“The memorandum strongly suggests that there has been a misunderstanding
between the employees and management.”

Matters raised in the memorandum would be resolved “to the satisfaction
of all affected parties”, the company said.

The striking refuse collection workers also illegally used council
vehicles to blockade roads, including the iconic Nelson Mandela bridge.

The illegal Pikitup workers’ strike could see heads roll as striking
workers are not protected by labour legislation.

“We apologise for any inconvenience caused to residents and motorists
who are affected by the strike,” Jali-Oyedele said in an earlier statement.

SOUTH AFRICA: Community Fears World Cup Will Cause Homelessness
Ann Hellman (ipsnews) 8 Mar 2010

While South African parliamentarians attended a swanky pre-International
Women’s Day celebration at Cape Town’s International Convention Centre,
a group of destitute women in decaying Kewtown, just seven miles away,
worried about looming homelessness.

The women were notified by the municipality that their homes will be
bulldozed to make way for an extended parking lot for Cape Town's
Athlone Training Stadium, while others were asked to vacate their flats
for renovations. But residents fear their flats, situated in a prime
location for the Soccer World Cup in June, will be rented out to soccer

At parliament's official International Women's Day conference on Mar. 5,
themed '2010 FIFA World Cup Legacy for Women', South Africa's minister
of Home Affairs, Nkosazana Dlamini-Zuma, told the assembled Members of
Parliament, cabinet ministers and representatives of local
non-governmental organisations that several projects had been
established to benefit women long after the World Cup has ended.

"There is a project of reducing carbon emissions. FIFA has called for
people to be involved. Women should seize that opportunity. The country
will be spending a lot on infrastructure. Women must also look at how to
use those possibilities to increase their economic opportunities,"
suggested Dlamini-Zuma.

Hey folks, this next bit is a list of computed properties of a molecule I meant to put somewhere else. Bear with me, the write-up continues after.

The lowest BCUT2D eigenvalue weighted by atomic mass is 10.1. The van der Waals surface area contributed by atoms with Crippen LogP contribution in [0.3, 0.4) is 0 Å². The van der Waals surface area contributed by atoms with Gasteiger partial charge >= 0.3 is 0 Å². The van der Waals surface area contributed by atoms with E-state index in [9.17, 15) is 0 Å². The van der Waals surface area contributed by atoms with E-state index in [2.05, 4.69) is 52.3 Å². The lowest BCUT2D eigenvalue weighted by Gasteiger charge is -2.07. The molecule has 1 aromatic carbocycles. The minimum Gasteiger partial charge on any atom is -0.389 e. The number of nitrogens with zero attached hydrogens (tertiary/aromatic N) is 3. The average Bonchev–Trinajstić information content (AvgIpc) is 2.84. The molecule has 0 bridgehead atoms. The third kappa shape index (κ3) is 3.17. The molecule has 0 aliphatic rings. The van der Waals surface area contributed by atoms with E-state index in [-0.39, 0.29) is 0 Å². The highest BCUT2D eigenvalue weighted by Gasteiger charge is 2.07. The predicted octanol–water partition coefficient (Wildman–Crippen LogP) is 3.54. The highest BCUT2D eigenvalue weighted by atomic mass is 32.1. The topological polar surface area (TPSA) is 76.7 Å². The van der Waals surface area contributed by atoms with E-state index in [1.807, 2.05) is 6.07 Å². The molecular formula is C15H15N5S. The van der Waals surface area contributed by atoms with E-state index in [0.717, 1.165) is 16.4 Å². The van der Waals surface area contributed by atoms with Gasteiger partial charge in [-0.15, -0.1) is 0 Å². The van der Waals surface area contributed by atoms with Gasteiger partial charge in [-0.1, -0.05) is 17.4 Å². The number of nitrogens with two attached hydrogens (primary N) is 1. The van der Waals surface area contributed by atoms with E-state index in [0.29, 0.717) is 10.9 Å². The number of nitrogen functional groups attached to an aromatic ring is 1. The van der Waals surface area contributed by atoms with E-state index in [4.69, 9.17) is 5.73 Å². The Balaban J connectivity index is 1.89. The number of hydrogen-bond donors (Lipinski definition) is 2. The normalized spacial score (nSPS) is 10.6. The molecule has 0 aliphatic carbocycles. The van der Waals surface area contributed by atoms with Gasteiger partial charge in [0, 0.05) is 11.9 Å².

The country's deputy minister of economic development, Gwendoline
Mahlangu-Nkabinde, was even more upbeat. She promised to send ten
corporations working in the field of renewable energy and development
finance institutions to women to help them to find jobs.

"Those of you who are into renewable energy, those who want skills and
want to get started in renewable energy, come and see me," she said.
International football association FIFA has indeed set up several
'legacy projects' across the country that are supposed to generate
economic benefits for South Africans.

But these projects are a smokescreen to hide the suffering of poor
communities displaced by the World Cup, claim four women from Kewtown,
who feel abandoned in poor living conditions, while government funds get
spent on making the soccer world cup a "world class event".

Pamela Beukes, Rachel August, Charlene Paul and Mariam Michaels have
lived in the run-down community of Kewtown, which was formerly
classified by the country’s apartheid government as a "Coloured" area,
for their whole lives.

Paul is set to find out on Mar. 12 from Cape Town's Wynberg Magistrates
Court if she and her three children will continue to have a roof over
their heads. They received notice that their home, situated next to Cape
Town's Athlone Training Stadium, will be bulldozed to make way for an
extended stadium parking lot.

"I don't see the benefit of the World Cup [for us], because we are
losing this property," Paul told IPS.

Paul shares a row of five, one-roomed 'houses' with 18 other adults and
children. Most of them were born and bred in Kewtown. Because they were
never allocated council housing and had nowhere else to go, they
occupied the structures illegally many years ago, after seeing them
standing empty for years.